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You are in a maze of twisty little passages, all alike...
-- Adventure

If you are looking for a standard Source distribution with configure; make; make install - this is not your project. But if you are willing to plunge into a challenge, xindy is something for you.

Full source for xindy is available, but currently it is quite hard to build xindy from source. This page was written by Joachim Schrod. It shall report what's available and shall provide information how to create xindy from source.

xindy is written in Common Lisp. CLISP has been used for development.

xindy Structure

xindy consists of (1) a run time engine, made up of a Common Lisp system with xindy-specific plugins, (2) Common Lisp code that makes up the xindy kernel, and (3) xindy modules.

To create the xindy run time engine, one needs to integrate the plugins into a Common Lisp system. We did this for CLISP, the result is in the binary distributions or in the platform-specific archives of older releases.

Then, the xindy kernel source code is compiled, and a final executable is created. In the case of CLISP, the executable consists of two files, a virtual machine and a memory image.

xindy module code is interpreted at run time.


The Download Area is at SourceForge.


  1. xindy-2.1.tar.gz
  2. xindy-clisp-modules-2001-04-10.tar.bz2

That is the kernel source and xindy plugins.

Module sources are in the binary distribution, in the modules subdirectory.

If you want to work on xindy, we recommend the CVS source, though.

CVS: the real source

The real source is available by anonymous CVS, as explained on our SourceForge project CVS page. We welcome new developers and will give out commit rights quickly.

Four top-level CVS modules exist: xindy is the kernel source code, make-rules is used to create xindy language modules, modules are the xindy standard modules, and www is the XML source code for this Web Site.

The CVS module xindy also has source code of the documentation and the reports. The documentation is written in SGML, with linuxdoc. It shall be migrated to DocBook. The reports are written in LaTeX, of course.

Common Lisp plugins

There are two plugins: ordrules which implements string ordering rules, and regexp which implements regular expressions. The plugins have been introduced for reuse (ordrules comes from a predecessor project, International MakeIndex) and for performance reasons (remember, xindy was written in 1995).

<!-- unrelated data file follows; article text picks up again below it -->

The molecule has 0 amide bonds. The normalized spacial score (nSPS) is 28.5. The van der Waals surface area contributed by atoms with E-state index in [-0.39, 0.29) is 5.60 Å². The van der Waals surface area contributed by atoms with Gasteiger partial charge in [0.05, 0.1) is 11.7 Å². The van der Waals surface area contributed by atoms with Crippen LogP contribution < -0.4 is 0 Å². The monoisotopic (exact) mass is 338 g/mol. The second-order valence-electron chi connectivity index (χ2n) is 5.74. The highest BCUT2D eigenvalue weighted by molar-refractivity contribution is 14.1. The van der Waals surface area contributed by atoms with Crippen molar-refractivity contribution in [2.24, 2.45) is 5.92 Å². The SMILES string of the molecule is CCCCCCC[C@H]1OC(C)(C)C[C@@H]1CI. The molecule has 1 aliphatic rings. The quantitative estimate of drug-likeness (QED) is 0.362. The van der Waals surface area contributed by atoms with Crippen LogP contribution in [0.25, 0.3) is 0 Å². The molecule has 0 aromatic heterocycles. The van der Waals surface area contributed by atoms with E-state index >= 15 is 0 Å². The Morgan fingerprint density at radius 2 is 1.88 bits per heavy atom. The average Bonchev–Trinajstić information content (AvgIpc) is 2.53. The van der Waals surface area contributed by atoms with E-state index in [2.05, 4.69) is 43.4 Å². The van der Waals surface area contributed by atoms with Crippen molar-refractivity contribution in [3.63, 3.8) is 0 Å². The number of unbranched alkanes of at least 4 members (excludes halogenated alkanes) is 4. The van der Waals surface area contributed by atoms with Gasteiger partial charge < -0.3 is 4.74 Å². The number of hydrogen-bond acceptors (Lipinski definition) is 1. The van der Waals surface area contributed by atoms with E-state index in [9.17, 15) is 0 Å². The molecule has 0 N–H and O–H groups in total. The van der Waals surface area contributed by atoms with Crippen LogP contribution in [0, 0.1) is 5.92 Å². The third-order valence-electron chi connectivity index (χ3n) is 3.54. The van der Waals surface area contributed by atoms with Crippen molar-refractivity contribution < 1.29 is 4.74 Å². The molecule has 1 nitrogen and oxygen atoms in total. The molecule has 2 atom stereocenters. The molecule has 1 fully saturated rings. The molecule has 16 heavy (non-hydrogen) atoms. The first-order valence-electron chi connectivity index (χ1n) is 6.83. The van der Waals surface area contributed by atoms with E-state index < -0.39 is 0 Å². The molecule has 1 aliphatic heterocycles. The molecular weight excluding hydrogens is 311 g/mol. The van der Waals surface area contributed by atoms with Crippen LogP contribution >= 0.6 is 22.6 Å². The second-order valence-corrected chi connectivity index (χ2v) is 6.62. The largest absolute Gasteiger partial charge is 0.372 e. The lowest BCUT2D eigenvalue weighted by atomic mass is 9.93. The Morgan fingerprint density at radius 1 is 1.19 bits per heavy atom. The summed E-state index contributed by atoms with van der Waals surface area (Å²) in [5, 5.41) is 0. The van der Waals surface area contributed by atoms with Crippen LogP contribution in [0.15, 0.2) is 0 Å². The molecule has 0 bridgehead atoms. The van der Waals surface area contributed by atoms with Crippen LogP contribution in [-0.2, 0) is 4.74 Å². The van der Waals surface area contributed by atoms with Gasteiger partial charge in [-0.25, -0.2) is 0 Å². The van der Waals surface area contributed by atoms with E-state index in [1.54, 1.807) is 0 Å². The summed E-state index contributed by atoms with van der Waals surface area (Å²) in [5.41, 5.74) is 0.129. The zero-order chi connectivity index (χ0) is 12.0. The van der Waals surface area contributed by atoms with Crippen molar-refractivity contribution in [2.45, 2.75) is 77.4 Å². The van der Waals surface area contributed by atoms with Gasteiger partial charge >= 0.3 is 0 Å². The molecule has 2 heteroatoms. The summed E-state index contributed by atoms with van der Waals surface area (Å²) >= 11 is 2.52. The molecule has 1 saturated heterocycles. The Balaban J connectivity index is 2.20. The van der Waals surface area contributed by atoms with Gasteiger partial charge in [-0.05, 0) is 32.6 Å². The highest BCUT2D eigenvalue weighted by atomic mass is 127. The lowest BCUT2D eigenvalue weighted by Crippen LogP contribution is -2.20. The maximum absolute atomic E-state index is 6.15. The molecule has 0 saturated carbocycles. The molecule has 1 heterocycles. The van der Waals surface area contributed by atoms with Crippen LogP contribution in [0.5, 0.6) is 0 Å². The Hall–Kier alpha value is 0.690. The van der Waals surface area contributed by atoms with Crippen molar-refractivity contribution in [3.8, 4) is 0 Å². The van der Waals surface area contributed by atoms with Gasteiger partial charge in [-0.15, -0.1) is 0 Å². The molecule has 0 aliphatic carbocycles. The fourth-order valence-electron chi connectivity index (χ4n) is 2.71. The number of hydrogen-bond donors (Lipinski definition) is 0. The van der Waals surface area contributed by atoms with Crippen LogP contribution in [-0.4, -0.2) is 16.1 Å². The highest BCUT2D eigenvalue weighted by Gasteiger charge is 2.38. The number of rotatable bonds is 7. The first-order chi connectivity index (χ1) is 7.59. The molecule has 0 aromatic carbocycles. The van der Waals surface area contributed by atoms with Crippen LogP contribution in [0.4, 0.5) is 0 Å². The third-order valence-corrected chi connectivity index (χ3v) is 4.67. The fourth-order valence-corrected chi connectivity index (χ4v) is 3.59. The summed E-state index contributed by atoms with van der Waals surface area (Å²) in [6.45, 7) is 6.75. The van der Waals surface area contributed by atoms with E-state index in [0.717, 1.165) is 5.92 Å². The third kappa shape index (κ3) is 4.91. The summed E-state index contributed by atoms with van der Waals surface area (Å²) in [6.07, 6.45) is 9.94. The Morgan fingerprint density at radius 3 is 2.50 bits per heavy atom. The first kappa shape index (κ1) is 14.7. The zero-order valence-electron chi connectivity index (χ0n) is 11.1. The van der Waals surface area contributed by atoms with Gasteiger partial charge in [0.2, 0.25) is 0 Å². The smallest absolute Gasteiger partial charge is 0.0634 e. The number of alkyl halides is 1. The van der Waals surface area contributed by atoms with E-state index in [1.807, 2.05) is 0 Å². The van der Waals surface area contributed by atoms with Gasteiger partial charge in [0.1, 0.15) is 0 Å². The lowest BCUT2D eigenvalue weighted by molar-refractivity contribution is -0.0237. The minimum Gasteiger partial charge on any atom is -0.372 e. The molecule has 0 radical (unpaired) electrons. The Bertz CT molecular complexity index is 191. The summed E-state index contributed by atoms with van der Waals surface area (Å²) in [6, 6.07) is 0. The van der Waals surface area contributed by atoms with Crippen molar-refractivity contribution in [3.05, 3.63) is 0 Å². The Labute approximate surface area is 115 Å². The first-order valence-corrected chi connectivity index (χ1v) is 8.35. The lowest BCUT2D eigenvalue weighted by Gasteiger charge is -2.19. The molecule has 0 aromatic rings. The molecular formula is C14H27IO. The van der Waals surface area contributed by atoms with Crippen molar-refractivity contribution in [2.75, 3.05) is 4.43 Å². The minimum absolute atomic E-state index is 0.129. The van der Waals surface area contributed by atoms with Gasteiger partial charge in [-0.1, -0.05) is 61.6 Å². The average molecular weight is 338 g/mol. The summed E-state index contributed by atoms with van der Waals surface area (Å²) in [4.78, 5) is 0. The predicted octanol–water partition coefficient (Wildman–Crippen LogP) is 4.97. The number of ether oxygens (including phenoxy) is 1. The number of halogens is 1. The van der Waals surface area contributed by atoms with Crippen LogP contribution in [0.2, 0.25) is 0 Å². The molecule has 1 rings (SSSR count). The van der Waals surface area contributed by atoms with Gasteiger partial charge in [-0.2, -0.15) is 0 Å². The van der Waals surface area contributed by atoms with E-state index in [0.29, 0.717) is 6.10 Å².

The plugin sources are in the CVS module xindy/rx.

Frankly, today I consider the usage of plugins as a very big error. They should be replaced by ``pure'' Lisp solutions as soon as possible - currently, they are the big porting nightmare of xindy.

We use CLISP as the Common Lisp system for development. It is reported that it is not possible any more to build a current CLISP including those plugins. (The current builds use CLISP 2.24, as of March 2000.) Once, I suspected that it's due to a change in the CLISP foreign function interface; but now I assume that it's more a problem of Lisp package definitions. Of course, we would welcome a contribution that improves this situation.

If you're proficient enough in Common Lisp, rewriting the plugins in Lisp might not be difficult, and would be very welcome.

Roger Kehr reported a succesful xindy port to Allegro Common Lisp (ACL) and to CMU Common Lisp. More information on these ports are unknown.

Source access, revisited

Ignore the CVS module xindy/src, that's a relict that is explained below.

xindy was written with the help of noweb, a Literate Programming System. Imake was used for abstract dependency descriptions. The test suite is realized by DejaGnu. You need to get these systems before you start. You need only the imake executable, not the dreaded MIT X configuration files. Use tools/imkmf as command line interface for Imake.

xindy/xindy/intro.nw has an introduction into code structure and conventions.

Ancient version

xindy was written first in 1995, as student project by Roger Kehr, under supervision of Joachim Schrod. The source of this student project is in the CVS module xindy/src. I don't know if this code does still run at all.

Starting in 1996, Roger did a rewrite of the sorting rules, to add support for sorting phases. You'll find more information on this in the technical reports. At this time, he also restructured the source and placed each module in its own directory. Furthermore, he added the test suite.

The ancient version will be relegated to a CVS branch, and shall be removed from the main trunk.

Build recipes

I have found two Web pages with information how to build xindy. Due to the changes in CLISP, the information from these pages does not work any more; but the basic process is described correctly.

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